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QQemka

OpenGL A batch of opengl questions

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Hello. I am coding a small thingy in my spare time. All i want to achieve is to load a heightmap (as the lowest possible walking terrain), some static meshes (elements of the environment) and a dynamic character (meaning i can move, collide with heightmap/static meshes and hold a varying item in a hand :) ). Got a bunch of questions, or rather problems i can't find solution to myself. Nearly all are deal with graphics/gpu, not the coding part. My c++ is on high enough level.

Let's go:

Heightmap - i obviously want it to be textured, size is hardcoded to 256x256 squares. I can't have one huge texture stretched over entire terrain cause every pixel would be enormous. Thats why i decided to use 2 specified textures. First will be a tileset consisting of 16 square tiles (u v range from 0 to 0.25 for first tile and so on) and second a 256x256 buffer with 0-15 value representing index of the tile from tileset for every heigtmap square. Problem is, how do i blend the edges nicely and make some computationally cheap changes so its not obvious there are only 16 tiles? Is it possible to generate such terrain with some existing program?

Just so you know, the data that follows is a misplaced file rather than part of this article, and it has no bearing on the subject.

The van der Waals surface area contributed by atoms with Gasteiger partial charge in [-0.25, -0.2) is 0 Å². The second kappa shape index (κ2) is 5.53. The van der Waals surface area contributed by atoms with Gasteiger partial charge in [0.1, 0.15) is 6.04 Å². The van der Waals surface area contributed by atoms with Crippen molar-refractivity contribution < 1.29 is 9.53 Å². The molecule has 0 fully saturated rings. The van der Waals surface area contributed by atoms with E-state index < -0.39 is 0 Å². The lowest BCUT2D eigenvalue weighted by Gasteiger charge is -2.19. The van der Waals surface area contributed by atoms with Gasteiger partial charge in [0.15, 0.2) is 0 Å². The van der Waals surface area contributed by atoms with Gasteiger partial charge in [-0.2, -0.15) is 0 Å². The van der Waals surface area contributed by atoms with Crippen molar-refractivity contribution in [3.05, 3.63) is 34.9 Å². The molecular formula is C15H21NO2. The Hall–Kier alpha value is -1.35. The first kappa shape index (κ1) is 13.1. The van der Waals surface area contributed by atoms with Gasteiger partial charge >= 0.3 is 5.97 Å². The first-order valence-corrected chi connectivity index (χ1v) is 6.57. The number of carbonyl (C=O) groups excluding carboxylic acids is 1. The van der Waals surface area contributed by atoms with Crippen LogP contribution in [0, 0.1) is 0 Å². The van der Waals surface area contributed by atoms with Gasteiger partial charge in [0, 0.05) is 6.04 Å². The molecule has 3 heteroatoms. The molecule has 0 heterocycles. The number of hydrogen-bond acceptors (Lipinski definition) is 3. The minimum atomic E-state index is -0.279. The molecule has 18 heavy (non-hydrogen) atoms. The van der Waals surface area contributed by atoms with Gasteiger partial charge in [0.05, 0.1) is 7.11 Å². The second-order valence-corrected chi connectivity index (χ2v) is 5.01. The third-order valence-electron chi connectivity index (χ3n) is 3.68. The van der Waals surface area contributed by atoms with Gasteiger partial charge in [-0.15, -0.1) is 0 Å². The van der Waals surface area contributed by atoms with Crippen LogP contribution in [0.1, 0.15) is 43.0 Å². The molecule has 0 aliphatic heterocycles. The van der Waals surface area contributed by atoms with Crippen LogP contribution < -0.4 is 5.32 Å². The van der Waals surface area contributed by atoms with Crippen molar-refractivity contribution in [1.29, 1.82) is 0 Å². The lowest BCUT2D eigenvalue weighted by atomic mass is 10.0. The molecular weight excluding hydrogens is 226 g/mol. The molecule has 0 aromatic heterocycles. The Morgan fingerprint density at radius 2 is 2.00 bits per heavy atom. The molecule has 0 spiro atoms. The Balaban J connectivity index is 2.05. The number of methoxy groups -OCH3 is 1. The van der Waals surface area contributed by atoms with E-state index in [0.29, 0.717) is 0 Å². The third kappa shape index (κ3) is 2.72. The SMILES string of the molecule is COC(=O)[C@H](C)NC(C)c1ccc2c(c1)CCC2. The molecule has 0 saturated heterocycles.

Collisions - i want to use bounding sphere and aabb. But should i store them for a model or entity instance? Meaning i have 20 same trees spawned using the same tree model, but every entity got its own transformation (position, scale etc). Storing collision component per instance grats faster access + is precalculated and transformed (takes additional memory, but who cares?), so i stick with this, right? What should i do if object is dynamically rotated? The aabb is no longer aligned and calculating per vertex min/max everytime object rotates/scales is pretty expensive, right?